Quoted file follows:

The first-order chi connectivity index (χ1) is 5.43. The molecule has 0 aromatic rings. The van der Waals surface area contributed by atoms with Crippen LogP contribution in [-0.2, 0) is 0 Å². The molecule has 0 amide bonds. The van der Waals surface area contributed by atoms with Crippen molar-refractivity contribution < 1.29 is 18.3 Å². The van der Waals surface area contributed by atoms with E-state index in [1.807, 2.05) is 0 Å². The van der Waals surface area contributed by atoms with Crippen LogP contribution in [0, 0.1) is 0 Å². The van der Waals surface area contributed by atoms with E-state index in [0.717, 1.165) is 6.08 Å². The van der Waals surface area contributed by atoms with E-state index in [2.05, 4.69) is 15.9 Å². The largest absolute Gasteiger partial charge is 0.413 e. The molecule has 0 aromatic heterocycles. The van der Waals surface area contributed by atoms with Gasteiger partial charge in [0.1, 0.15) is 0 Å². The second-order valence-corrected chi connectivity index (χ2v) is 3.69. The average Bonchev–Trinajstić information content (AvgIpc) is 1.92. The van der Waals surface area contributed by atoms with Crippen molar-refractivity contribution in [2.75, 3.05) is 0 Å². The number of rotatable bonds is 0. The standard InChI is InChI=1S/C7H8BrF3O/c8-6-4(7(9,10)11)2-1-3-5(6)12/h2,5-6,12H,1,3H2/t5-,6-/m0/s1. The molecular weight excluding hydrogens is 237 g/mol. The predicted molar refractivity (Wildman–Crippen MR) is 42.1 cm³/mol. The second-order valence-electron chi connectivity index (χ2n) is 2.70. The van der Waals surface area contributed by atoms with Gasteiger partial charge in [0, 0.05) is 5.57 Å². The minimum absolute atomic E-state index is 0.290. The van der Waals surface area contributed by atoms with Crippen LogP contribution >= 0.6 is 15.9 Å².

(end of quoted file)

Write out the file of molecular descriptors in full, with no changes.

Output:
The first-order chi connectivity index (χ1) is 5.43. The molecule has 0 aromatic rings. The van der Waals surface area contributed by atoms with Crippen LogP contribution in [-0.2, 0) is 0 Å². The molecule has 0 amide bonds. The van der Waals surface area contributed by atoms with Crippen molar-refractivity contribution < 1.29 is 18.3 Å². The van der Waals surface area contributed by atoms with E-state index in [1.807, 2.05) is 0 Å². The van der Waals surface area contributed by atoms with Crippen LogP contribution in [0, 0.1) is 0 Å². The van der Waals surface area contributed by atoms with E-state index in [0.717, 1.165) is 6.08 Å². The van der Waals surface area contributed by atoms with E-state index in [2.05, 4.69) is 15.9 Å². The largest absolute Gasteiger partial charge is 0.413 e. The molecule has 0 aromatic heterocycles. The van der Waals surface area contributed by atoms with Gasteiger partial charge in [0.1, 0.15) is 0 Å². The second-order valence-corrected chi connectivity index (χ2v) is 3.69. The average Bonchev–Trinajstić information content (AvgIpc) is 1.92. The van der Waals surface area contributed by atoms with Crippen molar-refractivity contribution in [2.75, 3.05) is 0 Å². The number of rotatable bonds is 0. The standard InChI is InChI=1S/C7H8BrF3O/c8-6-4(7(9,10)11)2-1-3-5(6)12/h2,5-6,12H,1,3H2/t5-,6-/m0/s1. The molecular weight excluding hydrogens is 237 g/mol. The predicted molar refractivity (Wildman–Crippen MR) is 42.1 cm³/mol. The second-order valence-electron chi connectivity index (χ2n) is 2.70. The van der Waals surface area contributed by atoms with Gasteiger partial charge in [0, 0.05) is 5.57 Å². The minimum absolute atomic E-state index is 0.290. The van der Waals surface area contributed by atoms with Crippen LogP contribution >= 0.6 is 15.9 Å².